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Dear Friends & Colleagues,

The NCAA, ACA, and Open Enrollment:
 
Yet another reason why HHS should continue enrollment through April 15th 


With the NCAA’s college basketball tournament upon us, many are completing their brackets and figuring out surreptitious ways to sneak views of working-hour games over the coming weeks.  The excitement is palpable, even for me as an “ACC-fan-by-marriage” spectator.  (I’d be even more excited had Georgetown not been robbed on Selection Sunday, but I digress.)

Naturally, of course, there is an ACA angle here – and the NCAA tourney’s connection to health reform goes way beyond HHS’s full-court press on enrollment this month.  Numerous articles over the past two years leveled criticisms at allegedly inadequate levels of health coverage for injured athletes and the relative absence of coverage for long-term injuries after athletes leave school.  We collectively celebrate their performance while athletes are at their prime – but these stories remind us about athletes and their families who literally bear the costs of sports injuries after college play ends. 

These injured athletes may not proceed to the NBA, but that’s far from unusual.  Of the 5,370 Division I men’s basketball scholarships in the NCAA, only 51 players went from the NCAA to play professionally in 2012.  Despite these odds, the sport is still immensely popular: when you count women’s programs and Division II, III, etc., you have almost 60,000 scholarship players in college basketball.  That means that thousands of college athletes face the same senior-year dilemmas as other prospective graduates – and injured athletes often have medical conditions (and bills) to consider in their decision-making.

Mercifully, injured athletes no longer face medical underwriting or pre-existing condition exclusions when they leave school and apply for health insurance.  Even student health plans offered by colleges must now comply with many ACA provisions.  But as our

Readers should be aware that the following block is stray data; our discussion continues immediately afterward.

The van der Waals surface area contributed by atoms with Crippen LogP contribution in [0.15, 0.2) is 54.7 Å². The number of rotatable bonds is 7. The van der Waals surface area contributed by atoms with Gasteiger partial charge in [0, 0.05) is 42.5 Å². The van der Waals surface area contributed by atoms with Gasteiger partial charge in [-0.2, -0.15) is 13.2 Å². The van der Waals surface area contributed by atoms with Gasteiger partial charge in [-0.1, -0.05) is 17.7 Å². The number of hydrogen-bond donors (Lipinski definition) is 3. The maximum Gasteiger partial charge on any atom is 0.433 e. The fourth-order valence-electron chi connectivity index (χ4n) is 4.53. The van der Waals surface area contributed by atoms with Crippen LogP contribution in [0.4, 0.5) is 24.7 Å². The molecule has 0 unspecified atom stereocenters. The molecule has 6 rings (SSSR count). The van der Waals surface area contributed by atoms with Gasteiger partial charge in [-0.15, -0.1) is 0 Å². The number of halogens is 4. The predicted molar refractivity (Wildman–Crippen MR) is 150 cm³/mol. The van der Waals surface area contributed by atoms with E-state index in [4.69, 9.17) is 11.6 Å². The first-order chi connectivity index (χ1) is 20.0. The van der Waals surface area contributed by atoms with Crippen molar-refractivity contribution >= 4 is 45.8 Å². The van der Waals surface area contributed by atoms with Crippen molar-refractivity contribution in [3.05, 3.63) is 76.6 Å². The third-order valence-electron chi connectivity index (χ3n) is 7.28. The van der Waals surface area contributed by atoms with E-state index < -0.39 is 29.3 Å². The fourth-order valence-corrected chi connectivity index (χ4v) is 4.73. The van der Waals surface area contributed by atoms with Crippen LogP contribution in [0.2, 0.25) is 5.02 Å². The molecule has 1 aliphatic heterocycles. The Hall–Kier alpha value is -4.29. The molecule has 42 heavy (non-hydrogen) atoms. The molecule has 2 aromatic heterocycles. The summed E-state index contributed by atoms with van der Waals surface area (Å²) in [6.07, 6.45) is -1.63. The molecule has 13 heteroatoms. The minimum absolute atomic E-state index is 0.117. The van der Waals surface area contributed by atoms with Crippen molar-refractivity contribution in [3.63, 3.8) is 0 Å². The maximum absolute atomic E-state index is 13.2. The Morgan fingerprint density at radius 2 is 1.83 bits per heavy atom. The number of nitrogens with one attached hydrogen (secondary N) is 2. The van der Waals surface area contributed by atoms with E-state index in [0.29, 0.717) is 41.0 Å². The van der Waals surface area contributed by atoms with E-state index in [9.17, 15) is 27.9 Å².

report on “boomerang children” and the ACA show, these former players and others in their age group may not have access to the ACA’s subsidy programs – and moving home may expose their parents to penalties if they remain uninsured.    

How are they supposed to sort this out?  That’s a toughie.  The ACA does provide more options for them, but working through the tax and eligibility questions is challenging for even the best of sports statistician types.  We at Jackson Hewitt are happy to help: we provide free ACA application assistance when we do your taxes – regardless of where you live and the programs for which you may be eligible.  And we do it without any ACC, PAC-12, Big 10, or SEC bias.  Well, as long you don’t cheer for UConn….

Oh, and one more thing:  There are
ample reasons to continue enrollment through April 15 th , but what about this one?  The NCAA tournament Championship isn’t until April 7 th .  Shouldn’t an avid basketball fan like the President take this into account when determining the end date for enrollment?  Players and fans should definitely have at least a week after the tournament ends to sign up and finalize their qualified health plan selections.  Am I right?  After all, signing up after the Regionals (before March 31 st ) and one week after the Championship game (April 15 th ) yields the same effective date of coverage: May 1 st .  That’s an easy enrollment layup that could mean the game!

Please feel free to contact me at
brian.haile@jtax.com or 615-761-6929 if I can be helpful in any way.

Sincerely,

Brian